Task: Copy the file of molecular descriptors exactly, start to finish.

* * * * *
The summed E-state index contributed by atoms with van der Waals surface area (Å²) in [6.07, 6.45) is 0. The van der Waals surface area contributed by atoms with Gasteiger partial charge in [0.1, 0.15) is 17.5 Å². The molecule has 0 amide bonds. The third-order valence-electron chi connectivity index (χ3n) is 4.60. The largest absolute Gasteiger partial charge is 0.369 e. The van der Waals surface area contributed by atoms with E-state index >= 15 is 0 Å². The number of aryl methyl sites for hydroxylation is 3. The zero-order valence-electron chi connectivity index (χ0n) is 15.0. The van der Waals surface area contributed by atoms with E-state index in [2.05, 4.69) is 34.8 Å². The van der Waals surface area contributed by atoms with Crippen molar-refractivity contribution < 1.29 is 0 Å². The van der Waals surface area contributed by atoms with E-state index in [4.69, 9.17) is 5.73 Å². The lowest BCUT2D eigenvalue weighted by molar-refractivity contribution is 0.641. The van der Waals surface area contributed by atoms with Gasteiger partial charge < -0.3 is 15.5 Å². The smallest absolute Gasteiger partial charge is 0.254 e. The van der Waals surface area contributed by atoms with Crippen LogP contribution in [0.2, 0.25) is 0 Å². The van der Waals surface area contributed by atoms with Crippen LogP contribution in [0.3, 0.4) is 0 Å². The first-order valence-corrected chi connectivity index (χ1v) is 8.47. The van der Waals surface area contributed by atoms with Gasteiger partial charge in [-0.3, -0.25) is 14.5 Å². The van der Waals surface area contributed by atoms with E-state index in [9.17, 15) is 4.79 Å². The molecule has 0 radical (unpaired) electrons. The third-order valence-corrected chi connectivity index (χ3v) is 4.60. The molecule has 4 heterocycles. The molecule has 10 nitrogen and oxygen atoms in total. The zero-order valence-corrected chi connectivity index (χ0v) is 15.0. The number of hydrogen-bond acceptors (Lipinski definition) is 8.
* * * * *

The summed E-state index contributed by atoms with van der Waals surface area (Å²) in [6.07, 6.45) is 0. The van der Waals surface area contributed by atoms with Gasteiger partial charge in [0.1, 0.15) is 17.5 Å². The molecule has 0 amide bonds. The third-order valence-electron chi connectivity index (χ3n) is 4.60. The largest absolute Gasteiger partial charge is 0.369 e. The van der Waals surface area contributed by atoms with E-state index >= 15 is 0 Å². The number of aryl methyl sites for hydroxylation is 3. The zero-order valence-electron chi connectivity index (χ0n) is 15.0. The van der Waals surface area contributed by atoms with E-state index in [2.05, 4.69) is 34.8 Å². The van der Waals surface area contributed by atoms with Crippen molar-refractivity contribution < 1.29 is 0 Å². The van der Waals surface area contributed by atoms with E-state index in [4.69, 9.17) is 5.73 Å². The lowest BCUT2D eigenvalue weighted by molar-refractivity contribution is 0.641. The van der Waals surface area contributed by atoms with Gasteiger partial charge < -0.3 is 15.5 Å². The smallest absolute Gasteiger partial charge is 0.254 e. The van der Waals surface area contributed by atoms with Crippen LogP contribution in [0.2, 0.25) is 0 Å². The van der Waals surface area contributed by atoms with Crippen LogP contribution in [0.3, 0.4) is 0 Å². The first-order valence-corrected chi connectivity index (χ1v) is 8.47. The van der Waals surface area contributed by atoms with Gasteiger partial charge in [-0.3, -0.25) is 14.5 Å². The van der Waals surface area contributed by atoms with E-state index in [9.17, 15) is 4.79 Å². The molecule has 0 radical (unpaired) electrons. The third-order valence-corrected chi connectivity index (χ3v) is 4.60. The molecule has 4 heterocycles. The molecule has 10 nitrogen and oxygen atoms in total. The zero-order valence-corrected chi connectivity index (χ0v) is 15.0. The number of hydrogen-bond acceptors (Lipinski definition) is 8.